How UCWeb grew its dominant mobile browser position in China to create the UC 9Game platform

Leveraging the power of clan community

How UCWeb grew its dominant mobile browser position in China to create the UC 9Game platform

The big gap in the Chinese games market is app distribution.

In one sense, the absence of Google Play has been a disaster for developers.

But in another way, it's enabled local companies to build many different app distribution and promotion channels, often out of surprising starting points.

One such is UCWeb, which has grown its app distribution business from the popularity of its mobile browser.

Indeed, it's proved so popular that Chinese ecommerce giant Alibaba has just announced it's acquired full control over the company in a deal that valued UCWeb at more than $4 billion.

Prior to that deal being announced, however, we spoke to UCWeb's Ben Jiang to find out more about its business.

Pocket Gamer: Can you give a brief overview of how UCWeb built up its distribution platform, and specifically why a browser company has become important as a game platform?

Ben Jiang: UCWeb started 10 years ago as a mobile browser maker. Over the course of the past decade, we've come a long way to become the largest third party mobile browser in the world by user base and has expanded into new territories.

Now, in addition to the cornerstone browser product offering, which usually is perceived as the gateway to mobile internet, UCWeb has also expanded to areas like app distribution, mobile game cooperation, mobile search, etc.

For UC 9Game, one of our underlying strength in terms of game distribution is our Clan system that deeply engages players.

In terms of distribution platform and game platform, since UC is the largest third party browser in China with dominant market share (65.9 percebt according to iResearch), in China a lot of browser users fire up the browser to look up for mobile entertainment content, including games.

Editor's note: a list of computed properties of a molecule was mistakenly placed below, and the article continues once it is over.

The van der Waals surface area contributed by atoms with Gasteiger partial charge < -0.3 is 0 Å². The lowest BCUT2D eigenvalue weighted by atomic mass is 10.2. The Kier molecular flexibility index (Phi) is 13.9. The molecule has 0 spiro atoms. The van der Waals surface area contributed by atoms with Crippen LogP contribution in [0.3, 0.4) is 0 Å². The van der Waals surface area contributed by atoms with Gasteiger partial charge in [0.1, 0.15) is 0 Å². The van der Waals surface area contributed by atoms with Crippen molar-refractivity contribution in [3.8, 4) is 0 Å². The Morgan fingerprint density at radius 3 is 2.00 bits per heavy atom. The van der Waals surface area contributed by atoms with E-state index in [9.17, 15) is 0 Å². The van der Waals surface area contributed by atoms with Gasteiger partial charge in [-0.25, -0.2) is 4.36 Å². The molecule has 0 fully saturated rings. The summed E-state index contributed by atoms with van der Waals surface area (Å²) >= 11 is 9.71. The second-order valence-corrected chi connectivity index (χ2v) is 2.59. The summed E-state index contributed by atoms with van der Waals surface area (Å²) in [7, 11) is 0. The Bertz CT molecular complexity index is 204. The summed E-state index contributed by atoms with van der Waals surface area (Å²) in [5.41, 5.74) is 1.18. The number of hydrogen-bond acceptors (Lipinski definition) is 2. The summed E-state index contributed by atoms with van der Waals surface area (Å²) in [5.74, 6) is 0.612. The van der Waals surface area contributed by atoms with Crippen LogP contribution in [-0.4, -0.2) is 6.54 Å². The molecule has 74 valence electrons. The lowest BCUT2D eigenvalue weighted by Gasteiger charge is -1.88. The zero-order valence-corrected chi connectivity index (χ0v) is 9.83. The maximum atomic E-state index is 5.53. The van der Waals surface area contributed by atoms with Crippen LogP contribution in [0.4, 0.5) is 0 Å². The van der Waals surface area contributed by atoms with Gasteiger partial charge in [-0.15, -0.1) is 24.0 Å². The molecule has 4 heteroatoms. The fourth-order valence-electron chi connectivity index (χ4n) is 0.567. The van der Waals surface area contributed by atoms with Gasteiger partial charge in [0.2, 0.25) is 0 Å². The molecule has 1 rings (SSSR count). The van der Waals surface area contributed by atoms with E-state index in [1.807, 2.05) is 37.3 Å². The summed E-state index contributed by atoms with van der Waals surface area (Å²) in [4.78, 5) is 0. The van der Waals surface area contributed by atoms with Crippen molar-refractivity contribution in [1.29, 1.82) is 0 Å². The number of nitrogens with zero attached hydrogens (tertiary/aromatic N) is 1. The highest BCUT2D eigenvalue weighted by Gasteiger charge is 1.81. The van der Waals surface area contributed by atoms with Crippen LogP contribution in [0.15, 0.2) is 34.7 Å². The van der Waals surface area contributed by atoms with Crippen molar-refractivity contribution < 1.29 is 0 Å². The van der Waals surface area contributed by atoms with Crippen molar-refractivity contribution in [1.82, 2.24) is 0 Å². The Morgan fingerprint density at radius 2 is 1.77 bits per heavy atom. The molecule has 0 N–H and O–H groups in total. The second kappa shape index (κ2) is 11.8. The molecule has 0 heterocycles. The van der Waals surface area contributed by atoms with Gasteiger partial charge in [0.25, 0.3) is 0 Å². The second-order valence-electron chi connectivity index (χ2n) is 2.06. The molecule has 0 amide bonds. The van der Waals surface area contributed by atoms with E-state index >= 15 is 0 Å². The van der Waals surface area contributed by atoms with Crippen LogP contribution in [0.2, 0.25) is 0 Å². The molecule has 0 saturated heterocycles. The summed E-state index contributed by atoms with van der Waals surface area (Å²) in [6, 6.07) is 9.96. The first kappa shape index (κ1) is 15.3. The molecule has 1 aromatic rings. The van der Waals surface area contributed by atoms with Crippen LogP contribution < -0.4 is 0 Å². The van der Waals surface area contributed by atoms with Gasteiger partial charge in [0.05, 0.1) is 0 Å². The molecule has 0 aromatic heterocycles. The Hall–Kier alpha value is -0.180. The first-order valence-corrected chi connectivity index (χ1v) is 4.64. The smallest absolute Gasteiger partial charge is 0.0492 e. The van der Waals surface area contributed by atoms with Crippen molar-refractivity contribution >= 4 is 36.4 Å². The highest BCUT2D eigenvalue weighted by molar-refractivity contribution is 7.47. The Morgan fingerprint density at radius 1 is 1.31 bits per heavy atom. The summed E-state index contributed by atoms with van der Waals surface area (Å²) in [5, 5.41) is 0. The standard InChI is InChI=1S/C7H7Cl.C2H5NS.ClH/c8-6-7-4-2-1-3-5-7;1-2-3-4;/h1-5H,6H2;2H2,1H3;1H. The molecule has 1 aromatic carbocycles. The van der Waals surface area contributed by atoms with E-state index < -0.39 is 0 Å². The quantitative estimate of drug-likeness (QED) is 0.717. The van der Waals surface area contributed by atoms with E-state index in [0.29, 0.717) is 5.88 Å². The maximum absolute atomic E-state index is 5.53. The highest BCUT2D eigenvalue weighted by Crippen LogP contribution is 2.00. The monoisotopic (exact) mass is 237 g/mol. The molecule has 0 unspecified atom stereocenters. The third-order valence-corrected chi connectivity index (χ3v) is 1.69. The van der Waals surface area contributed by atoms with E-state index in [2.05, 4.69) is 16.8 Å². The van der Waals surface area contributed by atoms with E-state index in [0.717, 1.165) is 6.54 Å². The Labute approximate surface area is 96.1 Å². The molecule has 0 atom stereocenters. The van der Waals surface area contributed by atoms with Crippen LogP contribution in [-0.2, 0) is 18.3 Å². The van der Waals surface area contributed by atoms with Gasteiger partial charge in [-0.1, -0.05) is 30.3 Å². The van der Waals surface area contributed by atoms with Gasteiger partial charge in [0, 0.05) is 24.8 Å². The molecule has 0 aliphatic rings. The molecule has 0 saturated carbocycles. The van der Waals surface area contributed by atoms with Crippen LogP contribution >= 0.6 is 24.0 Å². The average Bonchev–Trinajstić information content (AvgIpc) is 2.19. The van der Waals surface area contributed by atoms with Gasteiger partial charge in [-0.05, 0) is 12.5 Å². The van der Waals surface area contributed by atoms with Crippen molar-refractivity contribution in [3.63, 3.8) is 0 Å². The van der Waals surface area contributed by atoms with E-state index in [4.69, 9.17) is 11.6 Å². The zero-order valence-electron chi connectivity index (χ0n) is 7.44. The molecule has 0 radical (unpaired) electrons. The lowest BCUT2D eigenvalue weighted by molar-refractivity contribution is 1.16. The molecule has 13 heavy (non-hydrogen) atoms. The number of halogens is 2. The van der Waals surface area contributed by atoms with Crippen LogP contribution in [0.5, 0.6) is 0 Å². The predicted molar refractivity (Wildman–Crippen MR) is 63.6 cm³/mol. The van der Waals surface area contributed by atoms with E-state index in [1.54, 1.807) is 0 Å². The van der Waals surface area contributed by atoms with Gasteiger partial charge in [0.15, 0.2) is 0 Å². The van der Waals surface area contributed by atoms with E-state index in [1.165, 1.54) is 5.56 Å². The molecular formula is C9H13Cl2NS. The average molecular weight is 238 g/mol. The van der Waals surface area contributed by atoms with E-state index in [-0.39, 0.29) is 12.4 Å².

So leveraging this use pattern, we are able to drive relevant traffic to our game platform UC 9Game, thereby fuelling its growth. And now 9Game has grown to be the largest Android online game cooperation platform, particularly thanks to our engaging Clan system.

So, to conclude, we saw both browser and app/game distribution business as gateway businesses - a gateway to give users quick and convenient access to mobile internet content.

We started out as a browser company, but now have evolved into a worldwide-leading platform of open services with multiple offerings and one simple aim - to give user fast and easy access to the best mobile internet experience, be it information or games.

The Chinese mobile market is currently undergoing a transition from feature phones to smartphones so how does that affect your business?

Feature phone users now represented only a small proportion of our total users. We rode on the smartphone proliferation wave to grow our smartphone users drastically.

And since smartphones have more functions and more revenue opportunities, we're actually quite positive on the shift and are aligning our efforts to it. For instance, a lot of new features built into our browser/mobile search service utilize smartphone sensors (camera, microphone) to enhance the user experience.